The Burnt Offering: Leviticus 1:1-7

Leviticus 1:1‑7  •  4 min. read  •  grade level: 11
The book of Leviticus, while somewhat difficult, is very interesting and instructive if we read it carefully and prayerfully. God is not telling us about “Jewish customs” simply to satisfy our curiosity, but all this ritual and these sacrifices were given of God and have a meaning which is most precious for us. They all point on to Christ, the blessed Antitype of all these “shadows of good things to come.”
If you or I had been writing the book of Leviticus, we would have put the sin offering and the trespass offering first, because we would first think of our own need, but those whom God used to write the Bible did not write according to their own thoughts, for “holy men of God spake as they were moved by the Holy Spirit” (2 Peter 1:2121For the prophecy came not in old time by the will of man: but holy men of God spake as they were moved by the Holy Ghost. (2 Peter 1:21)). They wrote what God told them, for “all Scripture is given by inspiration of God” (2 Timothy 3:1616All scripture is given by inspiration of God, and is profitable for doctrine, for reproof, for correction, for instruction in righteousness: (2 Timothy 3:16)). It is God’s Word, not man’s.
Why the Burnt Offering Comes First
The burnt offering comes first because it typifies what the work of Christ on Calvary is to God. The book begins then by giving God’s side first, for if God has been fully satisfied and glorified about the question of sin, surely we can be satisfied too. This is what we see, in type, presented to us in the burnt offering, and how precious it is to our hearts to meditate upon Christ in this way. God not only puts the burnt offering first, but He begins with the very highest aspect of it — the bullock. It was a voluntary sacrifice too, that is, the one who brought it did not have to do so, and so we love to think of the Lord Jesus willingly doing the Father’s will even unto death, and that the death of the cross. We hear Him saying, “I come to do Thy will, O God” (Hebrews 10:99Then said he, Lo, I come to do thy will, O God. He taketh away the first, that he may establish the second. (Hebrews 10:9)), and nothing turned Him back from this.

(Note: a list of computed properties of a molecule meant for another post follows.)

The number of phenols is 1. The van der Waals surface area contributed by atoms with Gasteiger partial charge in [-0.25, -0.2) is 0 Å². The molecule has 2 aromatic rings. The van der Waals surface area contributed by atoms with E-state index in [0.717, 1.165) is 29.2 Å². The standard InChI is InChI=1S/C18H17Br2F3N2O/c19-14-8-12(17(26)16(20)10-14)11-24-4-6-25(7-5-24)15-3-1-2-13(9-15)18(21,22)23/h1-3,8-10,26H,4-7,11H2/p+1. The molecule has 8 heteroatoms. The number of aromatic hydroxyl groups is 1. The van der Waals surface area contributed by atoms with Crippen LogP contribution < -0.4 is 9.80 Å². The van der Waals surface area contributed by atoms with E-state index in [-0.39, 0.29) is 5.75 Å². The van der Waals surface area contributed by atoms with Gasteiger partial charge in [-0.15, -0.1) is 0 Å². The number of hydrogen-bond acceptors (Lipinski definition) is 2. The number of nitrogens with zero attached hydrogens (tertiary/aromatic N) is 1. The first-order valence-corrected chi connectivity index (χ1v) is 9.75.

The offerer then placed his hands on the head of the bullock, which was without blemish, and in this way the value of the sacrifice was, as it were, transferred to him. When we think of the perfect delight the Father found in the work of His Son, that blessed One who became a man in order to glorify God, how marvelous it is that we should be brought to God in all the perfect acceptance of His Person and work, for we are “accepted in the Beloved” (Ephesians 1:66To the praise of the glory of his grace, wherein he hath made us accepted in the beloved. (Ephesians 1:6)). We then read that “he shall kill the bullock before the Lord,” and how beautifully this typifies the Lord Jesus offering Himself “without spot to God” (Hebrews 9:1414How much more shall the blood of Christ, who through the eternal Spirit offered himself without spot to God, purge your conscience from dead works to serve the living God? (Hebrews 9:14)). No one took His life from Him — He laid it down of Himself (John 10:1818No man taketh it from me, but I lay it down of myself. I have power to lay it down, and I have power to take it again. This commandment have I received of my Father. (John 10:18)). The blood of the bullock, the sign that it had died, was then taken and sprinkled upon the altar, “for it is the blood that maketh an atonement for the soul” (Leviticus 17:1111For the life of the flesh is in the blood: and I have given it to you upon the altar to make an atonement for your souls: for it is the blood that maketh an atonement for the soul. (Leviticus 17:11)).
Fire and Judgment
The body of the bullock was then cut in pieces to be offered upon the brazen altar. Fire in Scripture is a figure of judgment, and so we see the Lord Jesus exposed to the judgment of God in those three dark hours on the cross. Just as all this offering went up as a sweet savor to God, so we know that the work of the Lord Jesus was most pleasing to the heart of God His Father. Sinful men and women from Adam onward had dishonored God in every way possible, but as God looked down upon His blessed Son, He saw nothing but that which gave fullest joy to His heart. It was never more so than when He glorified Him in His atoning sufferings and death.
For Further Meditation
1. What does the burnt offering represent in Scripture?
2. Why is it so important to our souls to understand the value God the Father places on His Son? Why isn’t it even more important what He thinks about us?
3. Christ as Seen in the Offerings by R. F. Kingscote provides an excellent overview of the various offerings in a slender book that presents Christ to the heart.